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RE: [XP] XP and Religion

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  • Dave Rooney
    ... Amen. I came to XP through an epiphany after working for 2.5 years on a Death March project (though it actually shipped something to production... late,
    Message 1 of 215 , Nov 1, 2003
      > -----Original Message-----
      > From: J. B. Rainsberger [mailto:jbrains@...]
      > Sent: Saturday, November 01, 2003 9:25 AM
      > To: extremeprogramming@yahoogroups.com
      > Subject: Re: [XP] XP and Religion
      >
      >
      > Ron Jeffries wrote:
      >
      > > On Friday, October 31, 2003, at 7:56:59 PM, J. B. Rainsberger wrote:
      > >
      > >>So here are the opposing forces.
      > >>1. I would never write seriously about how to do XP, since I haven't
      > >>done enough XP.
      > >>2. Since I haven't done enough XP, I have to follow XP by the book
      > >>before I bend it.
      > >>3. If I don't bend XP, apparently I am dogmatic and
      > therefore not Agile.
      > >>Stop the ride... I want to get off.
      > >
      > > Thing is, whatever we know, there is stuff outside. What we know
      > > provides some stability in the fact of change in what we
      > do. There is
      > > always some possible change, some possible difference from what we
      > > know, that seems to be more than our skills are sure to
      > stabilize. So
      > > we fear to go there. We become dogmatic.
      >
      > I don't know that I see that as dogmatic, unless I'm just not able to
      > separate the book definition of the term from the emotionally-charged
      > one I have in my head.
      >
      > cautious == dogmatic?
      >
      > > To step far outside one's capabilities, into /real/ danger? Is that
      > > courage, or stupidity? I think it's stupidity. I'm brave
      > enough to go
      > > a bit beyond where I've been before ... but I won't go /there/.
      >
      > ...certainly not all once, anyway. Bit by bit, perhaps. But
      > as I wrote
      > previously, I want to feel some damn success first. That's why I got
      > into XP in the first place: it looked like a path down which I could
      > find success. I want that. I'm greedy that way.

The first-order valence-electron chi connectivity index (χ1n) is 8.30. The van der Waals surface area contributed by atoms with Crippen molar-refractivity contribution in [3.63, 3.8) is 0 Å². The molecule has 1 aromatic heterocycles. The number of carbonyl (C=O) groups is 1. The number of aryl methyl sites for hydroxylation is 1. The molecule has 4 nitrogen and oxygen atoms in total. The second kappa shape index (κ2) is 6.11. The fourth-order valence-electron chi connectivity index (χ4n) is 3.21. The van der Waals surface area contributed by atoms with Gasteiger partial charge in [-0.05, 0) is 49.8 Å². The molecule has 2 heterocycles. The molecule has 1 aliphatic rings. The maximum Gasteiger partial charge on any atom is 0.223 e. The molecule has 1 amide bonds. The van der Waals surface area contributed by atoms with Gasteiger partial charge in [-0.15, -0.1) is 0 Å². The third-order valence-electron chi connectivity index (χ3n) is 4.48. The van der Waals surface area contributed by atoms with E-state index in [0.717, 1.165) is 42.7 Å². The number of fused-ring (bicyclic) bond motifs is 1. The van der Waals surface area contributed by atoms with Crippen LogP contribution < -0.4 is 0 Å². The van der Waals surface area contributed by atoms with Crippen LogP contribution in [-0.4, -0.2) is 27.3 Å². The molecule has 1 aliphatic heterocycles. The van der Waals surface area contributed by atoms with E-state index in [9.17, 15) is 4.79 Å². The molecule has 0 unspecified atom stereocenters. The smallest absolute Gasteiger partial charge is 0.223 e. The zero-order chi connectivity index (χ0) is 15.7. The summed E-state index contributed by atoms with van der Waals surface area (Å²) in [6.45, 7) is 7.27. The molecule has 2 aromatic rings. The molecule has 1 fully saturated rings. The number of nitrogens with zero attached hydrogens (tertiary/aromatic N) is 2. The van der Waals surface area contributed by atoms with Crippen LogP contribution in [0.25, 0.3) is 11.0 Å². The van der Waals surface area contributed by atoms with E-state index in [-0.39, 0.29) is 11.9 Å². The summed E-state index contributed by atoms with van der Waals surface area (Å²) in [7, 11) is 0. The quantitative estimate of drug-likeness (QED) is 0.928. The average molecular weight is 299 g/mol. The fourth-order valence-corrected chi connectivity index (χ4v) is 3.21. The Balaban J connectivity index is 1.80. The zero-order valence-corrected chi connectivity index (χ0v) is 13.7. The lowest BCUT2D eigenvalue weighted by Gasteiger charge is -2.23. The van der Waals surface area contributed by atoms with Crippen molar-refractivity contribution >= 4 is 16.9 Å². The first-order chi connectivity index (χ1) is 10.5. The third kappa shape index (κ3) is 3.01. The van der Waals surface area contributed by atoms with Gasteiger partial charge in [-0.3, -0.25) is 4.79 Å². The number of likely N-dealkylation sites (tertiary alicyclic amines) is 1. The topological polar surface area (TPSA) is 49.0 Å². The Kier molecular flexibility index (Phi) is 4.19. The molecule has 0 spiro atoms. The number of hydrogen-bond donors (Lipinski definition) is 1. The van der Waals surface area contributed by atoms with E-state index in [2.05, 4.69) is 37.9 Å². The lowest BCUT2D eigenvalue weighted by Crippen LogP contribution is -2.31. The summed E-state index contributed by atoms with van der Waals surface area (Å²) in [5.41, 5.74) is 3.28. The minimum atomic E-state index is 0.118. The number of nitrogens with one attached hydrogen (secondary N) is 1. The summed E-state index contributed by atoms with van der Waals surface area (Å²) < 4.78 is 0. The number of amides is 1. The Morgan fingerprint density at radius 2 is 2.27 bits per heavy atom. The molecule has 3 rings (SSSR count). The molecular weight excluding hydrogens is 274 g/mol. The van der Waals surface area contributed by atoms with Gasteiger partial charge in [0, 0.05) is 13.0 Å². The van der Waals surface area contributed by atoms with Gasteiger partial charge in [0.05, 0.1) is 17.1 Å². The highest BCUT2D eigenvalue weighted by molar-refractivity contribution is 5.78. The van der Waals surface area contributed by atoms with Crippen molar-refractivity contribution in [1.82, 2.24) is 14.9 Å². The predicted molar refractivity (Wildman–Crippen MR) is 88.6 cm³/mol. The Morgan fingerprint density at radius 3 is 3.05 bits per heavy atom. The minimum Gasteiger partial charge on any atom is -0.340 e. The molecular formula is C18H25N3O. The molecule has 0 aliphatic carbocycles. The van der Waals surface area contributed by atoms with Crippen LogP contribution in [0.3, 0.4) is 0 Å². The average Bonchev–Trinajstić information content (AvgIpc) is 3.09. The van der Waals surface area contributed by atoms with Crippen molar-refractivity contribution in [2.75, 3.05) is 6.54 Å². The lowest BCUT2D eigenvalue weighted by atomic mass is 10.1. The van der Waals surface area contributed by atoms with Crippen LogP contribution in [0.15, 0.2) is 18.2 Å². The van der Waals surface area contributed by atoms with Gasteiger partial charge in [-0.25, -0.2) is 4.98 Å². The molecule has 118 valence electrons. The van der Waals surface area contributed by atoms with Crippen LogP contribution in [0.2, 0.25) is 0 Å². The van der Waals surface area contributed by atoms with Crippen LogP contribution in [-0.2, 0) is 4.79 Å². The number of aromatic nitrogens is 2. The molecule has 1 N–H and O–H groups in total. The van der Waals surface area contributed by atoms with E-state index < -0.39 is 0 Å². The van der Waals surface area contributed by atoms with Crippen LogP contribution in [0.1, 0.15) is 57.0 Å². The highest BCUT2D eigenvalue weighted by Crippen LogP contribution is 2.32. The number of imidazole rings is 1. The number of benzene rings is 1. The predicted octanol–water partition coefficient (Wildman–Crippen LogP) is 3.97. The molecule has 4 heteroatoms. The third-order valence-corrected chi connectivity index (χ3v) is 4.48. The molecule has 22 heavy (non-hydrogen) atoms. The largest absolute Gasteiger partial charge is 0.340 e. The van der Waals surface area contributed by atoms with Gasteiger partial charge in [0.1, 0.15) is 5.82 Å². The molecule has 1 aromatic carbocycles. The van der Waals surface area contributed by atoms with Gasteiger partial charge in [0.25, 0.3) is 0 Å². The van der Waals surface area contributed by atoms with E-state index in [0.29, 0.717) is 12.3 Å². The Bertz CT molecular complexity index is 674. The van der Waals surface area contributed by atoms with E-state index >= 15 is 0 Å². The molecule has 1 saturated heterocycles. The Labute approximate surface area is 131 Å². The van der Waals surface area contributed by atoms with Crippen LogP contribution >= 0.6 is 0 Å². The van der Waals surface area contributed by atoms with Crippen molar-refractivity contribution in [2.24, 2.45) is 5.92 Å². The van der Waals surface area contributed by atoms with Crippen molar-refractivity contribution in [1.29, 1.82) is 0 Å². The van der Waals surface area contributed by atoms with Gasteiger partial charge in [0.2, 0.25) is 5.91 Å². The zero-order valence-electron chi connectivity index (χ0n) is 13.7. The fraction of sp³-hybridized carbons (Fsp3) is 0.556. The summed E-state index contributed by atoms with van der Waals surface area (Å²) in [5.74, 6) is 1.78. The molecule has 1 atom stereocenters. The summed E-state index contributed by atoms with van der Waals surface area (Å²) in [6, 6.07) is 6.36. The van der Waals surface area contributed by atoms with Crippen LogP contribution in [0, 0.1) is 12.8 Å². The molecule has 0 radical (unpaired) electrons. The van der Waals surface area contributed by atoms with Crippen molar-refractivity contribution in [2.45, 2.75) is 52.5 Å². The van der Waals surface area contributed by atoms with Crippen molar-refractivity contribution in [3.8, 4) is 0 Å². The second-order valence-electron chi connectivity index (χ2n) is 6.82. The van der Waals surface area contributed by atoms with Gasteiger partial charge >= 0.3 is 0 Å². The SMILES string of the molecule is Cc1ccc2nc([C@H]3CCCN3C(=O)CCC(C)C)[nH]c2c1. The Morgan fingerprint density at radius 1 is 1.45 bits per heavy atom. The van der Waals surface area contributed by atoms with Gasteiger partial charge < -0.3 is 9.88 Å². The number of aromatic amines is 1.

>
      > After I've succeeded a few times, then it's on to the Next
      > Big Thing, I
      > guess.
      > --

      Amen. I came to XP through an epiphany after working for 2.5 years on a
      Death March project (though it actually shipped something to
      production... late, well over budget, and nowhere near what the Customer
      wanted).

      Using XP, I have been very successful. We have shipped the system that
      the Customer wanted on time, on budget, and with minimal or no reported
      defects from production.

      I don't really care what people think of the methodology I use as long
      as I'm shipping good code to happy Customers. If there are enough of
      those happy Customers, they won't care what methodology I use either.

      Dave Rooney
      Mayford Technologies
      http://www.mayford.ca
    • xp@darksleep.com
      Hi all, Just thougth I d throw in an XP-relevant comment on this thread. My weight has hovered just around 270lbs since high school, even when I was doing
      Message 215 of 215 , Nov 19, 2003
        Hi all,

        Just thougth I'd throw in an XP-relevant comment on this thread.

        My weight has hovered just around 270lbs since high school, even
        when I was doing martial arts seven days a week, even when I was doing
        capoeira (a highly physical, acrobatic martial art involving
        cartwheels and flips and the like). My fat/muscle balance changed,
        certainly (I sink like a rock in water), but my weight stayed the
        same.

        Oddly enough, my weight went *up* when I left a large corporate
        environment for a small startup where we did pair programming. I
        spent much more time sitting and coding, and much less time
        cubicle-crawling and schlepping to meetings.

        Of course, the fact that I traded the big corporate urban
        environs of the big coporate office for startup suburbia, and went
        from walking 5-10 blocks to an asian restaruant for lunch to hopping
        in the car and drove down the road to the greasy spoon, may have had
        something to do with it too :-).

        --
        Steven J. Owens
        puff@... / (412) 401-8060 cell / (412) 578-9817 house
        | "I'm going to make broad, sweeping generalizations and strong,
        | declarative statements, because otherwise I'll be here all night and
        | this document will be four times longer and much less fun to read.
        | Take it all with a grain of salt."
        | - me, at http://darksleep.com
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